I experienced the end of the Third Industrial Revolution as I began my career in manufacturing. Closed government and private networks gave way to an open network called the Internet.
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Information technology and operations technology are unlikely candidates for a successful marriage. But to ensure that manufacturers thrive in the digital age, OT and IT must find ways to work together—or to at least, as on Tinder, swipe right to indicate interest.
Manufacturers who have deployed the digital or smart factory have put down their pencils, found new uses for their clipboards and closed their spreadsheet programs in favor of using real-time data gleaned from condition monitoring of their machinery.
The U.S. Department of Defense (DoD) is set to award $10 million in funding this year to the Digital Manufacturing and Design Innovation Institute (DMDII) here, UI Labs CEO Caralynn Nowinski Collens, said this morning. UI Labs is DMDII’s parent organization.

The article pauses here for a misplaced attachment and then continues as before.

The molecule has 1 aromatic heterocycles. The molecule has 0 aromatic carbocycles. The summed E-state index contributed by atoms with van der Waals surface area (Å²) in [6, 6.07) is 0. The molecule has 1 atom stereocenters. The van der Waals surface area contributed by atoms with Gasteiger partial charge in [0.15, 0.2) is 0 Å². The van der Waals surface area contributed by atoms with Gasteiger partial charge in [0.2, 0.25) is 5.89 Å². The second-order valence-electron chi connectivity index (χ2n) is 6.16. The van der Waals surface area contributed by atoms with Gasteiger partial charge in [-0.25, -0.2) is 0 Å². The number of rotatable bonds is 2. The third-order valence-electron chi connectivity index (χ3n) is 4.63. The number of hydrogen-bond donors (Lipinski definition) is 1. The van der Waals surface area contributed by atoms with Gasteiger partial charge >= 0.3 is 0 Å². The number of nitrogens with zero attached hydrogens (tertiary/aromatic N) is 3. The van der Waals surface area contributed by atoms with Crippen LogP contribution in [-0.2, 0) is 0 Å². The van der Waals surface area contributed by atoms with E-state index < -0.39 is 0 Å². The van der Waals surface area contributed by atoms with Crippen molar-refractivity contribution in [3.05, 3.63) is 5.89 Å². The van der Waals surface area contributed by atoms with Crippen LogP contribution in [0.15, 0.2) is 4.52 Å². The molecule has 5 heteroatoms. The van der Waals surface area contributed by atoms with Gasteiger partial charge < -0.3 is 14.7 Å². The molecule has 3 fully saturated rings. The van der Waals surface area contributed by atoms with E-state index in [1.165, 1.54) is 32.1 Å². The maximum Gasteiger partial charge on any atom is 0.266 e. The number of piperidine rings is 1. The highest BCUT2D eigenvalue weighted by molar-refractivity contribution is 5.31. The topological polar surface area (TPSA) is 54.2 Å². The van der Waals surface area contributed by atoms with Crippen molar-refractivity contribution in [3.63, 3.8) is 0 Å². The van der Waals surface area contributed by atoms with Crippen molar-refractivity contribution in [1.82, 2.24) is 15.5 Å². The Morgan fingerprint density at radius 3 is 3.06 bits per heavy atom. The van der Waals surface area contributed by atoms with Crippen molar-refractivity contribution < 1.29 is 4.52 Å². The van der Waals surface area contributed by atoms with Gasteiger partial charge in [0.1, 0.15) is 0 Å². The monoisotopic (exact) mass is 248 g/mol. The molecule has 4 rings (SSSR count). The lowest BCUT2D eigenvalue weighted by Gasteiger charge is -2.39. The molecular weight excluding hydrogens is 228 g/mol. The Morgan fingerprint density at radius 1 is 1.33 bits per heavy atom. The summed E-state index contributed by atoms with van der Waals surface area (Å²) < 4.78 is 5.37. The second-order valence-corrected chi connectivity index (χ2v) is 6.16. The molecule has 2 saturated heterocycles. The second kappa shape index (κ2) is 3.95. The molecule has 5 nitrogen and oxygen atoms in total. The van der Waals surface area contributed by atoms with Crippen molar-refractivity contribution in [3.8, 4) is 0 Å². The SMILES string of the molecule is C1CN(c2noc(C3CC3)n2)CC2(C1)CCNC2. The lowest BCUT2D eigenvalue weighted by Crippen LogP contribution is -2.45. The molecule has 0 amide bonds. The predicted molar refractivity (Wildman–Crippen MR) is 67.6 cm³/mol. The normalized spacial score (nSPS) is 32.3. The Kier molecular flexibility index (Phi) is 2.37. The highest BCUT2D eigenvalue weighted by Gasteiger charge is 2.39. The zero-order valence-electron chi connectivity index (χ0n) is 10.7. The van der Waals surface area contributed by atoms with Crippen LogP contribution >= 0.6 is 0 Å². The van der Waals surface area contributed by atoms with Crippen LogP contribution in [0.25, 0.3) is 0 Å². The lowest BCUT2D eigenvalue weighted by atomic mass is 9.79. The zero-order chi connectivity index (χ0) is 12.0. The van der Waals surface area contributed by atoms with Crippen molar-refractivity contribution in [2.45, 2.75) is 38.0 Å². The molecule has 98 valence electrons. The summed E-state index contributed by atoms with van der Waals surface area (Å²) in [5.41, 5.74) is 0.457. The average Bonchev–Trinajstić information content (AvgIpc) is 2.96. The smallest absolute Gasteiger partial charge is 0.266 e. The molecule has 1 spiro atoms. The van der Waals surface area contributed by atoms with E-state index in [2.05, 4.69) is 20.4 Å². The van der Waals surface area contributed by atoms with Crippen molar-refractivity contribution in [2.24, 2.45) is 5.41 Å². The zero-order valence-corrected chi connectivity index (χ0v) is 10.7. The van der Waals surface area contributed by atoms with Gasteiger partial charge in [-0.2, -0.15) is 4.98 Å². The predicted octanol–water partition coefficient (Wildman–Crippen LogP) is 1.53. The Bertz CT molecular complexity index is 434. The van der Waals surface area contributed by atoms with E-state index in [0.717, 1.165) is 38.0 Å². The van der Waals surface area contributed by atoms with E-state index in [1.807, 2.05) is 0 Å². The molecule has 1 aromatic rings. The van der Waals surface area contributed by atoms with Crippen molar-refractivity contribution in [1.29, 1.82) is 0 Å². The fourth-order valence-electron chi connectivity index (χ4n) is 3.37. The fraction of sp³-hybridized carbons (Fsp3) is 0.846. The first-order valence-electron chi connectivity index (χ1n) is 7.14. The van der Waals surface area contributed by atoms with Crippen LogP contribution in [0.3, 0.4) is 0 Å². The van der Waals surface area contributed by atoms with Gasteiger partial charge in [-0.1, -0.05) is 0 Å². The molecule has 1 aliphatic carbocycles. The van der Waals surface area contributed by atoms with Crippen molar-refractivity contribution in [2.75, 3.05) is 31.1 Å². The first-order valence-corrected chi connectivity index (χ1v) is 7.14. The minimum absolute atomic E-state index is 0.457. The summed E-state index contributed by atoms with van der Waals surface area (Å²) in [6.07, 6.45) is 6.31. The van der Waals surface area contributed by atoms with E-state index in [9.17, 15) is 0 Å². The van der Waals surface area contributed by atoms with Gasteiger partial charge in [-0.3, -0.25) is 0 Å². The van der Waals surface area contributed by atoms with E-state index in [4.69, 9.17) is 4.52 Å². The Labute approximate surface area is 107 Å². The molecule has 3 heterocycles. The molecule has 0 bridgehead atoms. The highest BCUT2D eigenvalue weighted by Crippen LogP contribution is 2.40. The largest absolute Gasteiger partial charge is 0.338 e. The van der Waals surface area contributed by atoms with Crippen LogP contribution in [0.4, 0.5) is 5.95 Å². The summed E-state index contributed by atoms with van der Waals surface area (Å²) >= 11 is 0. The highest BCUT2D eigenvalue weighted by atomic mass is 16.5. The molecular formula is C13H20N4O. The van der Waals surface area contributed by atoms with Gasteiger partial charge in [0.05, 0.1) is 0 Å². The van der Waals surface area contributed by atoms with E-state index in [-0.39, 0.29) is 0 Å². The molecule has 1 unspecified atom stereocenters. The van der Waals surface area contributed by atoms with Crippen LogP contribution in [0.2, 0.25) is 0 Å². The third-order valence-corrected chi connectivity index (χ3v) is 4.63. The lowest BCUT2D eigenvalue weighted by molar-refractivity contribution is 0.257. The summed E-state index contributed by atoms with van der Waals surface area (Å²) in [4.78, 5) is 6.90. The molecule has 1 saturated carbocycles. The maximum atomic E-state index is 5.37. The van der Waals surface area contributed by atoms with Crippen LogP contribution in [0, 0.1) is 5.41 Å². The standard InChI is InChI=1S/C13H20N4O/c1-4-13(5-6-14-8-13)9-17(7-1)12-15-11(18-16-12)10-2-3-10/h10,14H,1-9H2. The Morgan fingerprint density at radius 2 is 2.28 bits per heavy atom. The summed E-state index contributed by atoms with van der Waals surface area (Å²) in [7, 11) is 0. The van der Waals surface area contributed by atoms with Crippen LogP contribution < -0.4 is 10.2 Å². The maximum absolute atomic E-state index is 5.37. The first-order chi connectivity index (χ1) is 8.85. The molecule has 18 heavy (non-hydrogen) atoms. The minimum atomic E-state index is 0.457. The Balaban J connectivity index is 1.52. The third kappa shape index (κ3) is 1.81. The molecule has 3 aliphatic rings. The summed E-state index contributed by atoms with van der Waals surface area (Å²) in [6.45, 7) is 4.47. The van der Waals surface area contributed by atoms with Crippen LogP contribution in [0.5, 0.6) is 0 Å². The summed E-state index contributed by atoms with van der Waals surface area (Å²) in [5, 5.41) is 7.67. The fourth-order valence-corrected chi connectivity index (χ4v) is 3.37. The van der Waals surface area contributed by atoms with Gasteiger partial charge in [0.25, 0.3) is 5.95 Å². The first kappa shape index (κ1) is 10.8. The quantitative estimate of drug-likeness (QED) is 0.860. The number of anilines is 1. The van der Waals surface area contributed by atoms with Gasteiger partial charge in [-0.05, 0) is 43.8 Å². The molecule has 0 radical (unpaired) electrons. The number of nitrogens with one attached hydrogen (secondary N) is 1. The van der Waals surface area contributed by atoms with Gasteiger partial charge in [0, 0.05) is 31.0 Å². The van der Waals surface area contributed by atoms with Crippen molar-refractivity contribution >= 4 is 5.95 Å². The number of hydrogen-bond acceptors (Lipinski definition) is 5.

SHANGHAI—The $150 million “factory of the future” that the Swiss innovator ABB announced nearly a year ago is becoming reality in this enormous city’s Pudong New Area.
In my capacity as the Chair of the Council of the Manufacturing USA institute directors, I often get asked about trends in U.S. advanced manufacturing.
Manufacturing faces “continued risk for disruption” and uncertainty in 2020, consulting firm Deloitte said in a report.
Siemens and Qualcomm Technologies, Inc. have implemented a private 5G standalone (SA) network in a real industrial environment using the 3.7-3.8GHz band.
The bane of modern engineering is complexity. One promise of artificial intelligence and machine learning is helping engineers to use complex tools and harness vast data sets effectively.
Manufacturers are facing shrinking product lifecycles with frequently changing customer demands. As a result, they need agile production and flexible factory layouts that can easily be modified whenever needed.